American Impressionism: The Lure of the Artists' Colony

American Impressionism at Springfield Art Museum Exhibit Details
April 8 - July 2, 2017 ​
Opening Reception: April 7, from 5:30 - 7:00 PM
Eldredge, Spratlen, and Armstrong Galleries

American Impressionism was inspired by the tonal and stylistic effects of French Impressionism, but was  uniquely linked with the changing face of America as it moved from an agrarian to an industrialized urban society at the turn of the century. Led by artists such as William Merritt Chase, Mary Cassatt, and John Singer Sargent, many of whom were expatriates or had traveled extensively throughout Europe, American Impressionism was fueled by both the excitement of the changing American landscape and a nostalgia for the past. It's growth as an art movement in America was significantly impacted by the growth and development of artist colonies spread mostly throughout the Northeastern United States.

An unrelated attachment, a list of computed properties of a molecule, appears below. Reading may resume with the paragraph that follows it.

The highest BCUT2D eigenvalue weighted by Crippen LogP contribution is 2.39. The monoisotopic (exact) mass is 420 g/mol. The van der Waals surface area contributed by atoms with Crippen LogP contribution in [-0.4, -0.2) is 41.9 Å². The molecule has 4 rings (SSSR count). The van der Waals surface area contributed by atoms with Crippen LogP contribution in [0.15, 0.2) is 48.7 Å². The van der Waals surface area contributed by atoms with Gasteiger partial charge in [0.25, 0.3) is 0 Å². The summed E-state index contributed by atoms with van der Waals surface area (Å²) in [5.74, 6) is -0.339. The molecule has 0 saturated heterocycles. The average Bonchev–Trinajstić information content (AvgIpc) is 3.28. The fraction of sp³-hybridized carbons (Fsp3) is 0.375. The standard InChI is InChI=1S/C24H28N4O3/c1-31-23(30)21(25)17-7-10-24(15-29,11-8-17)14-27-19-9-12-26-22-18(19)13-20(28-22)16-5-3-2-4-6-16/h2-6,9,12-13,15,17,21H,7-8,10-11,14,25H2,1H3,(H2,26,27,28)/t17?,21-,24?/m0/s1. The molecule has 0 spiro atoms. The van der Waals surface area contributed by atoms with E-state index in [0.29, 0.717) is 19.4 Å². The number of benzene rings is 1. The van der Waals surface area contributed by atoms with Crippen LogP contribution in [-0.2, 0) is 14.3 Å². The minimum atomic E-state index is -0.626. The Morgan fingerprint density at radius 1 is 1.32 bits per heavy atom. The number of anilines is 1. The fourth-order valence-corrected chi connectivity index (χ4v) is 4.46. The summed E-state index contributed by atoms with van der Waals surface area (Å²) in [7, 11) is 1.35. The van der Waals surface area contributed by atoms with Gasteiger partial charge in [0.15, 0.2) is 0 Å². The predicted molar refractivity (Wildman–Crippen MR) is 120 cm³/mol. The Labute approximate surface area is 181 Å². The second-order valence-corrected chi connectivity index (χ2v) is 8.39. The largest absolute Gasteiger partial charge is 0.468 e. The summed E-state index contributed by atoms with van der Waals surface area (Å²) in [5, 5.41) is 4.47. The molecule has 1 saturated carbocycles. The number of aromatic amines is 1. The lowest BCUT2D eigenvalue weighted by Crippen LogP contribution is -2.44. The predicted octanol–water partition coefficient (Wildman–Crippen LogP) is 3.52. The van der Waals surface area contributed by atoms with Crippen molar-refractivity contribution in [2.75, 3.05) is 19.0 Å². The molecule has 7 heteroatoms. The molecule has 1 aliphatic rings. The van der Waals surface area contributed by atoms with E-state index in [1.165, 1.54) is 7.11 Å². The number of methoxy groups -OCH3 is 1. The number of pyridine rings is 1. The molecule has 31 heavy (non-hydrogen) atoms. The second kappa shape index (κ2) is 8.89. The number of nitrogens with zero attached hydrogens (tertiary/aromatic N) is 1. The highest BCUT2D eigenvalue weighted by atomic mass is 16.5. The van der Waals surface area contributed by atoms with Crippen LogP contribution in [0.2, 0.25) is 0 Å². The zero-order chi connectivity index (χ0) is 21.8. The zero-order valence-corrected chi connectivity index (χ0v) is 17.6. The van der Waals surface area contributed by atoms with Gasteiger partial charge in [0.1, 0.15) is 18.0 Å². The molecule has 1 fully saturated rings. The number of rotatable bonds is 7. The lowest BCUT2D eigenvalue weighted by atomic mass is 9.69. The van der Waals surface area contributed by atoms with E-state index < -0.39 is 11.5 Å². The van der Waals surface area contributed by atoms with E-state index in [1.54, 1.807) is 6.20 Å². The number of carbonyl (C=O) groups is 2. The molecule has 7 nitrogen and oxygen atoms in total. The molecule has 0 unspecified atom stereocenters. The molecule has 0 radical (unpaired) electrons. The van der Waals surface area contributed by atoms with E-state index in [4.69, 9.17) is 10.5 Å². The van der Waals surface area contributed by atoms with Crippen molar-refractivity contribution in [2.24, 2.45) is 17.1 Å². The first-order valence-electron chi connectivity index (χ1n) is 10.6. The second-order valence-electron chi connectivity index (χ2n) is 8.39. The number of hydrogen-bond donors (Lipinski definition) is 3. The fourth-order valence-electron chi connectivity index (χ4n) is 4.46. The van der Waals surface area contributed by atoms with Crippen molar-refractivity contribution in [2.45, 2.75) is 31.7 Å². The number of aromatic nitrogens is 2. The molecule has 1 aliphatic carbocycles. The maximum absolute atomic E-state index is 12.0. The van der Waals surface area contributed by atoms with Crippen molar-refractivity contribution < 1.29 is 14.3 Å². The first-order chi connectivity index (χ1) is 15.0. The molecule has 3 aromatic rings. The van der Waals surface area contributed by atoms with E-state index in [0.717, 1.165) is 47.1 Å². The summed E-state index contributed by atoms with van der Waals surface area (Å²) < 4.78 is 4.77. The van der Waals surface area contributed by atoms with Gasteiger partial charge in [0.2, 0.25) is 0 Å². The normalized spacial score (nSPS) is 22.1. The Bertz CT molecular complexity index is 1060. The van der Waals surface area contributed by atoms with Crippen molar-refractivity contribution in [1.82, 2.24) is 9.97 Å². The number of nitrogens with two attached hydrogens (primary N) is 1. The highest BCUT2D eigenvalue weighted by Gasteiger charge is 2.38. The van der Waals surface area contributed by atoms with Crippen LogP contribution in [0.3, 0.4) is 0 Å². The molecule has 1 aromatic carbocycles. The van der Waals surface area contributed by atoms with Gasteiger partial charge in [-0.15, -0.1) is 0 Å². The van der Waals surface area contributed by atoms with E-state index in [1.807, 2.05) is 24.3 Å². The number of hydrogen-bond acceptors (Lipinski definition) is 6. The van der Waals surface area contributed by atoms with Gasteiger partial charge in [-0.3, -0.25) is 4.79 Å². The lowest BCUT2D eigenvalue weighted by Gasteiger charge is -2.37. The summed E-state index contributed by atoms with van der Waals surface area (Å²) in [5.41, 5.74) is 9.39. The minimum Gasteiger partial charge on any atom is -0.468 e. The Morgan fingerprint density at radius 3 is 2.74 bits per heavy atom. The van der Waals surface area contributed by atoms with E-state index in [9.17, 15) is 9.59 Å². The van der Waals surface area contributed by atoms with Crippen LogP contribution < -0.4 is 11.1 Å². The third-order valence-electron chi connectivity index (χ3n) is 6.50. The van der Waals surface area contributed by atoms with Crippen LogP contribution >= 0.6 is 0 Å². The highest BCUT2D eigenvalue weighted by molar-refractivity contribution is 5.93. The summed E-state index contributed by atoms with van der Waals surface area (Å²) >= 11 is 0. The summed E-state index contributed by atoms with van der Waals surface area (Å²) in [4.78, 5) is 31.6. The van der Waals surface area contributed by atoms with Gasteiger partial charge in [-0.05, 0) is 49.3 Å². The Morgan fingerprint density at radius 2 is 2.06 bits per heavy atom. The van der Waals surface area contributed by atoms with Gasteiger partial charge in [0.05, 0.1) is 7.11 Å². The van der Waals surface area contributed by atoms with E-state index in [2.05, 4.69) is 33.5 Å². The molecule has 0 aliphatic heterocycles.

This exhibit features 75 oil paintings and thirty works on paper dating to the golden age of American Impressionism, the 1880s through the 1940s. Arranged by those artists' colonies that played a critical role in the development of the style, the exhibit will examine work produced in Cos Cob and Old Lyme, Connecticut; Cape Cod, Cape Anne and Rockport, in Massachusetts; New Hope and Philadelphia in Pennsylvania; and Taos, New Mexico, among others. Featured artists include William Merritt Chase, Childe Hassam, Julian Alden Weir, John Twachtman, and Chauncey Ryder as well as American expatriates Mary Cassatt and John Singer Sargent.